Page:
Wisbech Library to host TEN authors for book fair
TEN authors will be at Wisbech Library this weekend for a sales and signings book fair.
Saturday’s event could provide the ideal Christmas gift for the hard-to-buy-for friend or relative, or something to read over the festive period.
Authors include Rani Drew, Midge Gillies, Chris Godwin, John Greening, Jim Kelly, Drew Kinayle, Rose Melikan, Jane Wilson-Howarth, Sylvie Short and Sheila Wood. More information about each author is available below.
Alison Sutton, community and service co-ordinator at Wisbech Library, said: “Join us for a cup of tea and a mince pie, and have a look at the work of 10 authors, who will be available to sign what you buy.
“There will also be a second-hand book sale if you want to stock up on your holiday reading.”
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MEET THE AUTHORS
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RANI is a poet and non-fiction writer. She has published poetry and short stories in North American, UK and Indian magazines, some short stories being published in translation in French, Romanian and Hungarian journals. In 2005, Skrev Press UK published ‘Around the World in Twelve Stories’, a collection of short stories. In 2010, Whyte Tracks published her first novel, ‘The Dog’s Tale’. Set in Hungary between the Russian occupation and the Balkan war, life viewed through the eyes of a rescued dog has a touch of Kafka. Buddhist dimensions of Evolution, Disillusionment and Enlightenment influence the dog’s outlook on the place of animals in the human world.
MIDGE is a freelance journalist, and the author of seven non-fiction books, including biographies of Amy Johnson and Marie Lloyd. In her most recent book, ‘The Barbed Wire University’ (Arum Press, 2011), she explores what it was really like to be an Allied Prisoner of War in WWll. The true experiences of nearly half a million Allied servicemen held captive during the war were nothing like the Hollywood myth - and infinitely more extraordinary.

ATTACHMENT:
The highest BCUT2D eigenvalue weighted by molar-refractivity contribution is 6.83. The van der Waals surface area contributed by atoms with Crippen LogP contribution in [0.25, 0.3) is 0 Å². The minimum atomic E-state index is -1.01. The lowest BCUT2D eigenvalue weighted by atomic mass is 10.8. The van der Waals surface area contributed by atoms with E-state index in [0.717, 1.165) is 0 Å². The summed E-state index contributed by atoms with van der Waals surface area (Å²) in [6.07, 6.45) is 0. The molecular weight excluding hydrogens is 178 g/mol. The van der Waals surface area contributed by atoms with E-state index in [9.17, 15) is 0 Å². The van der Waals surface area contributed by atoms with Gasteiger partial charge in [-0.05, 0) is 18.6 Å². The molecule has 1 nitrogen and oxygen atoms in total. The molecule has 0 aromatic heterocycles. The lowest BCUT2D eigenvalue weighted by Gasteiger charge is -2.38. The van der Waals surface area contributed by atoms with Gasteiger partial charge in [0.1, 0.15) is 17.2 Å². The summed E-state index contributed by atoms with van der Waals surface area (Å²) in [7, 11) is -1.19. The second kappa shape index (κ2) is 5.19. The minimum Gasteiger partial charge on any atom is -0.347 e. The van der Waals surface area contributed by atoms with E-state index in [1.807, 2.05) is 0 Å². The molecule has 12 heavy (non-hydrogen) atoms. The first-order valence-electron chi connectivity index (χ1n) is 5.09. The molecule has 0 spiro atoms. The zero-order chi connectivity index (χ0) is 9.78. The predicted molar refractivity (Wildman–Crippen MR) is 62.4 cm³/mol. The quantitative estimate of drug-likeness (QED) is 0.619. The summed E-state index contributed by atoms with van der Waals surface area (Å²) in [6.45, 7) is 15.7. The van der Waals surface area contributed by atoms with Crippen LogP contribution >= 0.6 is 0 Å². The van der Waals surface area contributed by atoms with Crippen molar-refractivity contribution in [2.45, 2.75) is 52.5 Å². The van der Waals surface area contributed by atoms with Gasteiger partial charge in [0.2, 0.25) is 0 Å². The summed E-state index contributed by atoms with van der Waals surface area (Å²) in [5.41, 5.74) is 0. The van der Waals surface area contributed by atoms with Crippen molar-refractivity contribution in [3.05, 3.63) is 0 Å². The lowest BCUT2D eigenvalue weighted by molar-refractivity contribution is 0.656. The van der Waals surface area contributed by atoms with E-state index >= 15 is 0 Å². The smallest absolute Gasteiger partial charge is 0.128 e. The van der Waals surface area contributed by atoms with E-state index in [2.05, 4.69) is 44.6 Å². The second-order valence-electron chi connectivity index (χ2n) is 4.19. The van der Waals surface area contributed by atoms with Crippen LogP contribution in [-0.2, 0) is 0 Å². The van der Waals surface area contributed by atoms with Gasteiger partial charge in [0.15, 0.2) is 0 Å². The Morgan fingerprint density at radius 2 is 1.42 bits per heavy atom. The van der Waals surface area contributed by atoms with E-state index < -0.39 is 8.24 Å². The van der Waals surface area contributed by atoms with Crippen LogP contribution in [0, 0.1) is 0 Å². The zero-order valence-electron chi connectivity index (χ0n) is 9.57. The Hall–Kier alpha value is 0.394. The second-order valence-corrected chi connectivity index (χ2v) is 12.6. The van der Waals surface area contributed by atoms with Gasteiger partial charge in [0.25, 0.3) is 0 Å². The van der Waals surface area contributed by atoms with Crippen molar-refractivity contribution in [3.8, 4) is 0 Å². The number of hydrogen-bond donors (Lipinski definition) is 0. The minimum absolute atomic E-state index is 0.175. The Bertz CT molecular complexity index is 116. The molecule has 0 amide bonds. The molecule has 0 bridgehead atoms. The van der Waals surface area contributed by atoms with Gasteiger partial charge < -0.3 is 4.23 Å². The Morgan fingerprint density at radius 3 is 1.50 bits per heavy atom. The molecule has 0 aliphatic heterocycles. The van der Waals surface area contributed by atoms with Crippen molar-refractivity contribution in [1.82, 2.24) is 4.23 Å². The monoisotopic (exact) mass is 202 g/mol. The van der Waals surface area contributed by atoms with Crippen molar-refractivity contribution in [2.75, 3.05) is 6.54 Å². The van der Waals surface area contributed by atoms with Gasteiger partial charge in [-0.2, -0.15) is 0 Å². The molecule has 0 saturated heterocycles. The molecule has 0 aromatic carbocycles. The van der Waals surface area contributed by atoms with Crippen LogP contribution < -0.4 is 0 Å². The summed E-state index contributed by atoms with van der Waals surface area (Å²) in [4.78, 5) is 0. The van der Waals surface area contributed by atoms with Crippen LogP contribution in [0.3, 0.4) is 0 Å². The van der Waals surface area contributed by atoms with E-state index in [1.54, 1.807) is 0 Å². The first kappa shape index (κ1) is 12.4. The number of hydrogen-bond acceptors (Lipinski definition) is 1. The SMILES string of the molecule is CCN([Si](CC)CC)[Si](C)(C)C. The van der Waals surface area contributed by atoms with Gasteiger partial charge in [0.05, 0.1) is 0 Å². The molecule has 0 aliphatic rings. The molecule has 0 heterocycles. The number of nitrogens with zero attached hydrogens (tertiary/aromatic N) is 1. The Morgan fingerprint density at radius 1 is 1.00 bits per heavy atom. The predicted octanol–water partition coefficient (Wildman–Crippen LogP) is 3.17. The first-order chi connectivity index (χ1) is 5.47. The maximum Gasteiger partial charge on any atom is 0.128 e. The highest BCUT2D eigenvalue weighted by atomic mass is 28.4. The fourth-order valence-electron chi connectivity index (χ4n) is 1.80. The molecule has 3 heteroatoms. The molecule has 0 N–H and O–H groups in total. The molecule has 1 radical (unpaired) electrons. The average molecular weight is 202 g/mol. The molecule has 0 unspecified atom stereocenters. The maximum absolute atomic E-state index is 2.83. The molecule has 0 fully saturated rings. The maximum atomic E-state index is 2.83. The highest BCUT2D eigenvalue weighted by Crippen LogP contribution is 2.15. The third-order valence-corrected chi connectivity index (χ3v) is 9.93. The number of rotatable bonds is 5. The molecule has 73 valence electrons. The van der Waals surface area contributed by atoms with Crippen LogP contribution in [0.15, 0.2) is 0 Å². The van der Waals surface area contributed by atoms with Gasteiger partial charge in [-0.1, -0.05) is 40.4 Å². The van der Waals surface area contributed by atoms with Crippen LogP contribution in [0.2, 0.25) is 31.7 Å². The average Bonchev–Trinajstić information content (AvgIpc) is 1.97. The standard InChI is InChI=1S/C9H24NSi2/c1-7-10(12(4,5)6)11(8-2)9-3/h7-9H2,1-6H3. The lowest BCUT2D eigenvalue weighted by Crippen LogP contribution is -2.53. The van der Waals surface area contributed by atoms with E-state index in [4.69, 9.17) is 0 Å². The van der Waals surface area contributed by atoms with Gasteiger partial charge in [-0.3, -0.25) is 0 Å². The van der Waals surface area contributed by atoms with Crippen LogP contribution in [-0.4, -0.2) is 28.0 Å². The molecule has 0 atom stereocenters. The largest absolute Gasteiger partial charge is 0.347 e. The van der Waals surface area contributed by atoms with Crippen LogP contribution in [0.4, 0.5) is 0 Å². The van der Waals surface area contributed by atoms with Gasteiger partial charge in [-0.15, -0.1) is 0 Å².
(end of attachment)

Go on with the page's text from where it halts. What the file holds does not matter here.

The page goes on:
WHILE recovering from major surgery and reading The Lord of the Rings, Chris realized that fantasy novels weren’t just for the very young. Out of her newfound interest in writing the first Shakar novel was born. Apart from writing, her interests include travel, painting and playing the saxophone. Having enjoyed a full and adventurous life, Chris now lives in the Fens, Cambridgeshire, eastern England, with a cat and a computer for company. The latest book from Chris, Shakar: Blind Ambition is described as an ‘adult fantasy’.
JOHN Greening was born in 1954 in London and has published twelve collections, of poetry, most recently Hunts, Poems 1979-2009 (Greenwich Exchange) His next book, To the War Poets, is forthcoming from Oxford Poets. He reviews regularly for the TLS and is a judge for the Eric Gregory Awards. He has published studies of Yeats, the First World War poets, Edward Thomas, Hardy and Ted Hughes. This year his Poetry Masterclass appeared. Winner of the Bridport Prize and the TLS Centenary Prize, he received a Cholmondeley Award from the Society of Authors in 2008. Married, with two daughters, he lives and teaches in Huntingdonshire.
JIM is an author and a journalist, probably best known for his crime series set in Ely featuring journalist Philip Dryden and his wonderful side-kick Humph. The series won the CSA ‘Dagger In The Library’ award in 2006. His new series, featuring DI Peter Shaw and DS George Valentine is set in North Norfolk. The second, ‘Death Watch’, won the 2011 New Angle Prize for Literature. Jim is published by Penguin.